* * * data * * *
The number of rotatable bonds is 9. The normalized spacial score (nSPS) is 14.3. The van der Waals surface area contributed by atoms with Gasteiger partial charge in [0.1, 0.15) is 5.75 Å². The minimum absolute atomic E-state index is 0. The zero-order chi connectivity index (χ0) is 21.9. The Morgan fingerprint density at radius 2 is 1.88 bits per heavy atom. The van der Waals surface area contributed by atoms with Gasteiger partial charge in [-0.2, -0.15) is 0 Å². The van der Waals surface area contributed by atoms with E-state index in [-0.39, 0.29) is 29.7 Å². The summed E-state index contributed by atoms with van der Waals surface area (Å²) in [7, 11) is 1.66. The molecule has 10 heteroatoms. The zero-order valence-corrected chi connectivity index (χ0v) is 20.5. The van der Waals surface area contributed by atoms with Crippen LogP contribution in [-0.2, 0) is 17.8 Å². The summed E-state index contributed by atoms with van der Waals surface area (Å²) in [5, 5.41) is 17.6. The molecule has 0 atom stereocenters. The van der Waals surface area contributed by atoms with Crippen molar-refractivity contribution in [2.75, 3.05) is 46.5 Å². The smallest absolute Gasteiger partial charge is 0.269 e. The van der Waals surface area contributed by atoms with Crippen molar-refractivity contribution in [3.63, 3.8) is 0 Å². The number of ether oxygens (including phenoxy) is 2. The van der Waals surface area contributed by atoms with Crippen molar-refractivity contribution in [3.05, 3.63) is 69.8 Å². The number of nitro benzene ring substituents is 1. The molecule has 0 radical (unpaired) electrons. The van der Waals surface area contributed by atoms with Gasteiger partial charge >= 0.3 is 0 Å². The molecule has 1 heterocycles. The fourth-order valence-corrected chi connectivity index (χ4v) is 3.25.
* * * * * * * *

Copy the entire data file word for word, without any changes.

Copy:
The number of rotatable bonds is 9. The normalized spacial score (nSPS) is 14.3. The van der Waals surface area contributed by atoms with Gasteiger partial charge in [0.1, 0.15) is 5.75 Å². The minimum absolute atomic E-state index is 0. The zero-order chi connectivity index (χ0) is 21.9. The Morgan fingerprint density at radius 2 is 1.88 bits per heavy atom. The van der Waals surface area contributed by atoms with Gasteiger partial charge in [-0.2, -0.15) is 0 Å². The van der Waals surface area contributed by atoms with E-state index in [-0.39, 0.29) is 29.7 Å². The summed E-state index contributed by atoms with van der Waals surface area (Å²) in [7, 11) is 1.66. The molecule has 10 heteroatoms. The zero-order valence-corrected chi connectivity index (χ0v) is 20.5. The van der Waals surface area contributed by atoms with Crippen LogP contribution in [-0.2, 0) is 17.8 Å². The summed E-state index contributed by atoms with van der Waals surface area (Å²) in [5, 5.41) is 17.6. The molecule has 0 atom stereocenters. The van der Waals surface area contributed by atoms with Crippen molar-refractivity contribution in [2.75, 3.05) is 46.5 Å². The smallest absolute Gasteiger partial charge is 0.269 e. The van der Waals surface area contributed by atoms with Crippen molar-refractivity contribution in [3.63, 3.8) is 0 Å². The number of ether oxygens (including phenoxy) is 2. The van der Waals surface area contributed by atoms with Crippen molar-refractivity contribution in [3.05, 3.63) is 69.8 Å². The number of nitro benzene ring substituents is 1. The molecule has 0 radical (unpaired) electrons. The van der Waals surface area contributed by atoms with Gasteiger partial charge >= 0.3 is 0 Å². The molecule has 1 heterocycles. The fourth-order valence-corrected chi connectivity index (χ4v) is 3.25.